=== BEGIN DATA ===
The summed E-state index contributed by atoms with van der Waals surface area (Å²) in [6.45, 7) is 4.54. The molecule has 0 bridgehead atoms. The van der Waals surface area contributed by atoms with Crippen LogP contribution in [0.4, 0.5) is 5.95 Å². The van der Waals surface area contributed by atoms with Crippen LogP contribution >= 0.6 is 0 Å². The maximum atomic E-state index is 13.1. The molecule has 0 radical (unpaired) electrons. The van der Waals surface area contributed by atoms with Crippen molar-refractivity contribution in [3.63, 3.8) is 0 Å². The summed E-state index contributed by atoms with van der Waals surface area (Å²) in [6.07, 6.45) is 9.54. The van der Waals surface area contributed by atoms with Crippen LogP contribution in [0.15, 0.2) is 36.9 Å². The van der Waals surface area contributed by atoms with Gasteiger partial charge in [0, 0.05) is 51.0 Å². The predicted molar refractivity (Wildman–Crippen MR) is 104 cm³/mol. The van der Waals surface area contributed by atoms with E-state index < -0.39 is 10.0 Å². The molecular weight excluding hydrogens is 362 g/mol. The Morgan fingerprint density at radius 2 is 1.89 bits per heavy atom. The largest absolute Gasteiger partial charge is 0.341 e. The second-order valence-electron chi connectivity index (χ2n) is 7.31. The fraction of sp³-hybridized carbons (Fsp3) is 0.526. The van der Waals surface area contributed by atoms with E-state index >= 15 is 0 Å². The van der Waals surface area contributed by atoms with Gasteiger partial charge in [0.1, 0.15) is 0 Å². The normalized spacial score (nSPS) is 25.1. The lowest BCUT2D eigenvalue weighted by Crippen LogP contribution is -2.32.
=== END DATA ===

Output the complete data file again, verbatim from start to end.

The summed E-state index contributed by atoms with van der Waals surface area (Å²) in [6.45, 7) is 4.54. The molecule has 0 bridgehead atoms. The van der Waals surface area contributed by atoms with Crippen LogP contribution in [0.4, 0.5) is 5.95 Å². The van der Waals surface area contributed by atoms with Crippen LogP contribution >= 0.6 is 0 Å². The maximum atomic E-state index is 13.1. The molecule has 0 radical (unpaired) electrons. The van der Waals surface area contributed by atoms with Crippen molar-refractivity contribution in [3.63, 3.8) is 0 Å². The summed E-state index contributed by atoms with van der Waals surface area (Å²) in [6.07, 6.45) is 9.54. The van der Waals surface area contributed by atoms with Crippen LogP contribution in [0.15, 0.2) is 36.9 Å². The van der Waals surface area contributed by atoms with Gasteiger partial charge in [0, 0.05) is 51.0 Å². The predicted molar refractivity (Wildman–Crippen MR) is 104 cm³/mol. The van der Waals surface area contributed by atoms with E-state index < -0.39 is 10.0 Å². The molecular weight excluding hydrogens is 362 g/mol. The Morgan fingerprint density at radius 2 is 1.89 bits per heavy atom. The largest absolute Gasteiger partial charge is 0.341 e. The second-order valence-electron chi connectivity index (χ2n) is 7.31. The fraction of sp³-hybridized carbons (Fsp3) is 0.526. The van der Waals surface area contributed by atoms with E-state index >= 15 is 0 Å². The van der Waals surface area contributed by atoms with Gasteiger partial charge in [0.1, 0.15) is 0 Å². The normalized spacial score (nSPS) is 25.1. The lowest BCUT2D eigenvalue weighted by Crippen LogP contribution is -2.32.